f/8 and Be There
Fred Lynch

Bamby Bread

Posted Monday, July 12, 2010, at 7:30 AM

This is an interesting photograph which is obviously retouched. It shows the Wielpuetz Bakery, "The Home of Bamby Bread," with its delivery trucks on Good Hope street.

The photo was published in the 25th anniversary edition of the Southeast Missourian on Oct. 3, 1929.

The advertisement states:

Reddy-Sliced will keep for days without molding or drying out. It is all ready to serve, each slice cut the same. It means that you have no waste when you serve bread at the table, and it does away with the waste when the kiddies want a piece of jelly bread. Each loaf is placed in an individual tray and holds the loaf of bread in shape at all times. It is wrapped in waxed paper that is moisture proof. Be sure and have your store deliver a loaf of Reddy-Sliced Bread for your next meal.

Our librarian, Sharon Sanders, found these notes from Out of the Past:

1911 C. Wielpuetz and his three sons, Arthur, Ernest and Max J., transferred their bakery to Cape Girardeau from Fornfelt.

Jan. 10, 1916

Quite a lot of excitement is created in Haarig in morning, when horse belonging to Wielpuetz bakery and hitched to delivery wagon runs away; loaves of bread are scattered in street for a block; thirsty animal makes direct run from bakery to watering trough on South Sprigg, where it is caught.

Aug. 25, 1919

Wielputz Bakery is improving old Orpheum Theater and will move its offices there; old theater is in process of being repainted and completely overhauled; business has grown so large in last year, that bakery finds it necessary to expand; back part of theater will serve as storeroom and front part will be used for offices.

May 27, 1920

Wielpuetz Bakery has sprung another good surprise on public; fine, big new loaf of bread called Milk Maid, wrapped in sanitary paper and as appetizing as can be, is being turned out; by making big loaf and charging 15 cents for it, there are more ounces of bread for money than smaller loaves.

Aug. 30, 1922

Cape Girardeau will lose one of its most successful businessmen; C. Wielpuetz and his wife will leave here about Oct. 1 for Los Angeles...; Wielpuetz came to Cape Girardeau 12 years ago from Illmo where he had been in bakery business for nine years, following four successful years at Marissa, Ill.;... bakery here will be managed by his son, Max Wielpuetz; another son, Arthur Wielpuetz, will have charge of bakery in Poplar Bluff.

July 31, 1925

Fire, believed to have originated from spark from oven, for a time threatens plant of Wielputz Bakery at Good Hope and Frederick streets; flames are extinguished after slight damage is done to roof; hundreds of gallons of water were thrown onto hot baking ovens, causing them to cool rapidly, and Max Wielputz, manager, fears that sudden cooling will cause brick in oven to crack.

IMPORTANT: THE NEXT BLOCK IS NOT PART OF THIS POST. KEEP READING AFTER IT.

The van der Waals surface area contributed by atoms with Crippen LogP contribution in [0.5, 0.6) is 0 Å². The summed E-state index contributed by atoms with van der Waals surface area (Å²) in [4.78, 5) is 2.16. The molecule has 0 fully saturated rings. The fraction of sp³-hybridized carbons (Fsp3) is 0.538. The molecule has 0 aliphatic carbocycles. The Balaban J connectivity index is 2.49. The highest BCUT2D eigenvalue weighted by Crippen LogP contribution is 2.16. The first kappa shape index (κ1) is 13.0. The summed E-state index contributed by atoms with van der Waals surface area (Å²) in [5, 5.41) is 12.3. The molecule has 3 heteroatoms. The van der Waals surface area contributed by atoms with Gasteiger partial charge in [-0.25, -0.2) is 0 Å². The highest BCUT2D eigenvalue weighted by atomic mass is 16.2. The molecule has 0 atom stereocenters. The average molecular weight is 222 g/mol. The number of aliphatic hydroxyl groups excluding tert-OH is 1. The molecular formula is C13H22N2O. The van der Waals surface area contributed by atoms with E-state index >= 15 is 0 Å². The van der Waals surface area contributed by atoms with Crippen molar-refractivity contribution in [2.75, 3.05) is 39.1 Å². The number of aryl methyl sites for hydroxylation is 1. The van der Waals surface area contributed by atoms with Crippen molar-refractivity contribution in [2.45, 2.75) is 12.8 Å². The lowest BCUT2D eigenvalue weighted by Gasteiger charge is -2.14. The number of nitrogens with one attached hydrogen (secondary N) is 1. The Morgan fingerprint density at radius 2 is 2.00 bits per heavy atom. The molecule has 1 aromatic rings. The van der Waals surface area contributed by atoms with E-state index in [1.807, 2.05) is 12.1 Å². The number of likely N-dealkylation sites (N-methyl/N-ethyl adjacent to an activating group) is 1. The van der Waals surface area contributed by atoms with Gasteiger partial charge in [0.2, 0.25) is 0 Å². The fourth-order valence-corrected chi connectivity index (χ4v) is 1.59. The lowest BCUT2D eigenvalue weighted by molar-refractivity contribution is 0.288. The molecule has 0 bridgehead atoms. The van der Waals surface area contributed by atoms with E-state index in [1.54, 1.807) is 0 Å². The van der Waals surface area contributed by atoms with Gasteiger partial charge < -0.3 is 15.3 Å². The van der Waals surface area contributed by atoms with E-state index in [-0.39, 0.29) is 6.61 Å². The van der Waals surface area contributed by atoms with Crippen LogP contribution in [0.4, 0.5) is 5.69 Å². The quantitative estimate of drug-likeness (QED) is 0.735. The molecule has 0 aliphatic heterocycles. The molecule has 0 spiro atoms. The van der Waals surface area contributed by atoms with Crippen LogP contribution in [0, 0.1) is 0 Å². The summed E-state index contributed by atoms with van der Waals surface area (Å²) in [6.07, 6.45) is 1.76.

May 3, 1926

"Bamby Bread," made with pure creamery butter, is being baked at Wielputz Bakery in Cape Girardeau, and campaign is being conducted by S.E. Loveless Co., Inc., of Philadelphia to interest local housewives in new commodity; a pound loaf of bread sells for 10 cents.

July 5, 1928

Max Wielpuetz announces he has purchased interests of his father and two brothers in Wielpuetz bakery; purchase marks formal retirement of C. Wielpuetz, father of Max, from baking business; elder Wielpuetz established bakery in Cape Girardeau 17 years ago and remained active in business until few years ago.

1929 Wielpuetz Bakery introduced sliced bread to Cape Girardeau.

May 2, 1931

Bamby Twist is the newest wrinkle in the bread industry; Max Wielpuetz has installed a "twisting" machine at his bakery at 525 Good Hope, which gives each loaf a crisp, rigid crust and a "twist" that is visible all around the exterior; the new loaf weighs 20 ounces and retails on the local market for 10 cents.

Nov. 19, 1932

Adjutant William H. Kelly announces the headquarters of the Salvation Army will be moved early next week from 111 Themis St. to 521 Good Hope St.; the new headquarters is in the frame portion of the Max Wielpuetz building.

1935 Max Wielpuetz sold his bakery to Tom Fitzgerald & Son.

Feb. 7, 1955

Announcement is made of the sale of Bamby Baking Co., 533 Good Hope St., to R.J. Lewis of Anna, Ill., and of its change in name to Bunny Breads Inc.; the sale was made by Thomas Fitzgerald and his sons, Thomas Fitzgerald Jr. and O.L. Fitzgerald, who have operated Bamby for the past 20 years, having purchased the business from the Wielputz family.

September 1971: Expansion of VIP Industries becomes necessary because individuals from Ste. Genevieve and Perry counties want to give their handicapped population a chance to work at VIP Industries. The old Bamby Bakery building, 535 Good Hope, was purchased.


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